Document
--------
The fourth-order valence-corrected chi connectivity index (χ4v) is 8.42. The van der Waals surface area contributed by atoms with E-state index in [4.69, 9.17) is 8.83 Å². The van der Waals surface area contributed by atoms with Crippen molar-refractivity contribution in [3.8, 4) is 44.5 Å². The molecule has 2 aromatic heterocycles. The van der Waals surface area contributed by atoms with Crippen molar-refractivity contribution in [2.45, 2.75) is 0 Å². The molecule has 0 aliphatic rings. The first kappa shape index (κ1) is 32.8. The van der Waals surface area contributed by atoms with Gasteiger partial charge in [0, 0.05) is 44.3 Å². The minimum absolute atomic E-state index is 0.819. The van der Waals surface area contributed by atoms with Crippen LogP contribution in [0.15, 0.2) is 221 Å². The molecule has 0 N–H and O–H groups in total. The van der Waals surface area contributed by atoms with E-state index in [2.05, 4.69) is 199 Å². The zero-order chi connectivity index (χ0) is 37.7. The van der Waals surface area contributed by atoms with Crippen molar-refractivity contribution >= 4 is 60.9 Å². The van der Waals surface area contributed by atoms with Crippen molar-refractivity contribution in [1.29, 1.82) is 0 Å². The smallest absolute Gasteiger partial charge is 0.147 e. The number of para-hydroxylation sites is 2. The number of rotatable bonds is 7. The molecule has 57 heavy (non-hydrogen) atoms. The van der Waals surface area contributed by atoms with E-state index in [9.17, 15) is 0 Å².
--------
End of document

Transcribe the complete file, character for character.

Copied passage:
The fourth-order valence-corrected chi connectivity index (χ4v) is 8.42. The van der Waals surface area contributed by atoms with E-state index in [4.69, 9.17) is 8.83 Å². The van der Waals surface area contributed by atoms with Crippen molar-refractivity contribution in [3.8, 4) is 44.5 Å². The molecule has 2 aromatic heterocycles. The van der Waals surface area contributed by atoms with Crippen molar-refractivity contribution in [2.45, 2.75) is 0 Å². The molecule has 0 aliphatic rings. The first kappa shape index (κ1) is 32.8. The van der Waals surface area contributed by atoms with Gasteiger partial charge in [0, 0.05) is 44.3 Å². The minimum absolute atomic E-state index is 0.819. The van der Waals surface area contributed by atoms with Crippen LogP contribution in [0.15, 0.2) is 221 Å². The molecule has 0 N–H and O–H groups in total. The van der Waals surface area contributed by atoms with E-state index in [2.05, 4.69) is 199 Å². The zero-order chi connectivity index (χ0) is 37.7. The van der Waals surface area contributed by atoms with Crippen molar-refractivity contribution >= 4 is 60.9 Å². The van der Waals surface area contributed by atoms with Crippen molar-refractivity contribution in [1.29, 1.82) is 0 Å². The smallest absolute Gasteiger partial charge is 0.147 e. The number of para-hydroxylation sites is 2. The number of rotatable bonds is 7. The molecule has 57 heavy (non-hydrogen) atoms. The van der Waals surface area contributed by atoms with E-state index in [9.17, 15) is 0 Å².